Saturday, March 12, 2005

Looking at illegal drugs

I have never spoken to anyone who claims not to have personal knowledge of someone with a substance abuse problem. More often than not it is someone in the family. This is an issue that touches every family, everywhere. Because those who become disfunctional as the result of a drug habit are considered black sheep, we don't refer to them in polite company. Embarrassment prevents me from mentioning my family member to you, or referring to your family member in conversation with you.

The War on Drugs is shadow boxing. If it were not, we would be cheering the combatants with the patriotism and enthusiasm displayed supporting the troops in Iraq. What more can be said about that?

Enter LEAP, Law Enforcement Against Prohibition.

Founded on March 16, 2002, LEAP is made up of current and former members of law enforcement who believe the existing drug policies have failed in their intended goals of addressing the problems of crime, drug abuse, addiction, juvenile drug use, stopping the flow of illegal drugs into this country and the internal sale and use of illegal drugs. By fighting a war on drugs the government has increased the problems of society and made them far worse. A system of regulation rather than prohibition is a less harmful, more ethical and a more effective public policy.

The mission of LEAP is to reduce the multitude of unintended harmful consequences resulting from fighting the war on drugs and to lessen the incidence of death, disease, crime, and addiction by ultimately ending drug prohibition.

LEAP's goals are: (1) To educate the public, the media, and policy makers, to the failure of current drug policy by presenting a true picture of the history, causes and effects of drug abuse and the crimes related to drug prohibition and (2) To restore the public's respect for law enforcement, which has been greatly diminished by its involvement in imposing drug prohibition.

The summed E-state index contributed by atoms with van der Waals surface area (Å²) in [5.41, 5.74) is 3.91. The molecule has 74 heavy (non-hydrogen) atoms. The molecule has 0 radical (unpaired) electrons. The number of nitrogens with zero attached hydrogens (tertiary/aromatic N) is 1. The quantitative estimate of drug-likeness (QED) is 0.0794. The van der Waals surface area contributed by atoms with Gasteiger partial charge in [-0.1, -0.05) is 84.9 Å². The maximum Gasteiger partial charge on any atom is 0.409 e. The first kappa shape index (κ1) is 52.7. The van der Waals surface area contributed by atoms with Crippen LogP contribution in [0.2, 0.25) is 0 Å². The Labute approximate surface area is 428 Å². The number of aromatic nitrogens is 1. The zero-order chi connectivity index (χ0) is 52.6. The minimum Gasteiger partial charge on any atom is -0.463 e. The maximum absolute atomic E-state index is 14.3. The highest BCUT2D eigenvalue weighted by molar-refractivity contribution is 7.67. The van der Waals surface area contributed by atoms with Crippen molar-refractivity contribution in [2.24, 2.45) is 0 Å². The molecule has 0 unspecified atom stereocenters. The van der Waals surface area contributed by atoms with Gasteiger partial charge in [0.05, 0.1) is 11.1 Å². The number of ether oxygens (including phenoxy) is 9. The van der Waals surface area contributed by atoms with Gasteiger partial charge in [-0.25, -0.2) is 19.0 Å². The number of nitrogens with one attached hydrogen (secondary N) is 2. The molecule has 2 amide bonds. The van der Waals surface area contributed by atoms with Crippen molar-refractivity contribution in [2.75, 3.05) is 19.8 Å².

LEAP's main strategy for accomplishing these goals is to create a constantly enlarging speakers bureau staffed with knowledgeable and articulate former drug-warriors who describe the impact of current drug policies on: police/community relations; the safety of law enforcement officers and suspects; police corruption and misconduct; and the financial and human costs associated with current drug policies.

It remains to be seen how successful these people will be. I can't find that they have any heavy hitters from the ranks of politics, entertainment or philanthropy. (In the case of entertainment that may be good thing. Endorsements from Hollywood can be a kiss of death.) But their membership appears to be made up of professionals who have made a career of dealing with the consequences, if not the formulation, of drug policy.

I came by this link via M. Simon, another old-timer who started blogging about the time I did last year. He calls his blog Power and Control. I have no idea who he is, but the LEAP link is worth a look.

It would be wonderful if somebody with punch could get on board with these people and really get the ball rolling. LEAP needs to be a national organization with influence comparable to the Cato Institute.

1 comment:

M. Simon said...


Glenn Reynolds was linking to my posts a lot (about once a week) until I asked him to focus more on my drug war posts.

He probably didn't like the one I wrote criticicizing his look at the lack of property rights in Russia. He was correct about Russia. He just left out the Drug War in America which is notorious about taking property without due process. I pointed that out.

Besides Glenn I regularly send notices to the top blogs on the left and the right.

I get no response. Zip. Zero. Nada.

We are quick to see the evil in the heart of the enemy. The evils in our own heart are harder to see.

Yet they will do us in just as completely as the enemy without. Racism, in my opinion, lost us the Vietnam war. Drug prohibition and its evils may do the same for our war on Islamic fascism.

BTW you might wish to look at some of my other articles on drugs. (Check the list on the sidebar). Drug use in my opinion (backed by some research) is self medication for PTSD. In other words drug prohibition is a persecution of people in pain. The DEA recently put out a Pain FAQ saying two very important things:

1. Drugs do not cause addiction.
2. You cannot tell the difference between an "addict" and a pain patient by their drug seeking behavior.

Needless to say the DEA pulled the Pain FAQ once it got noticed by the lawyers trying to make cases against pain doctors.

DEA Pain FAQ [pdf]

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